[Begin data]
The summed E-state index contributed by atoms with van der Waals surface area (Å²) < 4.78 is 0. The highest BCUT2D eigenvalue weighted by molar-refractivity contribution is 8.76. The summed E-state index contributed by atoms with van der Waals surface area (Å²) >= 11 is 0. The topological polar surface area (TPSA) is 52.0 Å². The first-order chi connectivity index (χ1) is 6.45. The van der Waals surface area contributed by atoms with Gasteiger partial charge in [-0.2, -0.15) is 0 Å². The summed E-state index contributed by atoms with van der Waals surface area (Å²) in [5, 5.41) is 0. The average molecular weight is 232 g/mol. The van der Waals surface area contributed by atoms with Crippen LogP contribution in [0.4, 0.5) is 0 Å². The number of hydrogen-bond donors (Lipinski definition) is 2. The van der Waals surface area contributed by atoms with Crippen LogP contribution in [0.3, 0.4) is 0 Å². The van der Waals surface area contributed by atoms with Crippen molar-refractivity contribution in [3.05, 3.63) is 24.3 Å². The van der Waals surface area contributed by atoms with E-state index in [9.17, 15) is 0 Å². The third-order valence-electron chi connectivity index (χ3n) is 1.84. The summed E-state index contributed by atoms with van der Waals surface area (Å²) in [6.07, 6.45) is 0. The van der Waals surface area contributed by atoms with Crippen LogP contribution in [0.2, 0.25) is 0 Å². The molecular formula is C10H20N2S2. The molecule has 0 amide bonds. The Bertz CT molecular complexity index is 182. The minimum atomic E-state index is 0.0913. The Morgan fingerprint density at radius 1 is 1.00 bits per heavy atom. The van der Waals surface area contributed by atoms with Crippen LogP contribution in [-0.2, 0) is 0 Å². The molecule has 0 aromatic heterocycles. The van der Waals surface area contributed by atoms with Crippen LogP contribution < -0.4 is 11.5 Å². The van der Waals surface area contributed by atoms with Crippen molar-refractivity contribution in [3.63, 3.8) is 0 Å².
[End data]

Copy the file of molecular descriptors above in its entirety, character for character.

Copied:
The summed E-state index contributed by atoms with van der Waals surface area (Å²) < 4.78 is 0. The highest BCUT2D eigenvalue weighted by molar-refractivity contribution is 8.76. The summed E-state index contributed by atoms with van der Waals surface area (Å²) >= 11 is 0. The topological polar surface area (TPSA) is 52.0 Å². The first-order chi connectivity index (χ1) is 6.45. The van der Waals surface area contributed by atoms with Gasteiger partial charge in [-0.2, -0.15) is 0 Å². The summed E-state index contributed by atoms with van der Waals surface area (Å²) in [5, 5.41) is 0. The average molecular weight is 232 g/mol. The van der Waals surface area contributed by atoms with Crippen LogP contribution in [0.4, 0.5) is 0 Å². The number of hydrogen-bond donors (Lipinski definition) is 2. The van der Waals surface area contributed by atoms with Crippen LogP contribution in [0.3, 0.4) is 0 Å². The van der Waals surface area contributed by atoms with Crippen molar-refractivity contribution in [3.05, 3.63) is 24.3 Å². The van der Waals surface area contributed by atoms with E-state index in [9.17, 15) is 0 Å². The third-order valence-electron chi connectivity index (χ3n) is 1.84. The summed E-state index contributed by atoms with van der Waals surface area (Å²) in [6.07, 6.45) is 0. The van der Waals surface area contributed by atoms with Crippen LogP contribution in [0.2, 0.25) is 0 Å². The molecular formula is C10H20N2S2. The molecule has 0 amide bonds. The Bertz CT molecular complexity index is 182. The minimum atomic E-state index is 0.0913. The Morgan fingerprint density at radius 1 is 1.00 bits per heavy atom. The van der Waals surface area contributed by atoms with Crippen LogP contribution in [-0.2, 0) is 0 Å². The molecule has 0 aromatic heterocycles. The van der Waals surface area contributed by atoms with Crippen LogP contribution < -0.4 is 11.5 Å². The van der Waals surface area contributed by atoms with Crippen molar-refractivity contribution in [3.63, 3.8) is 0 Å².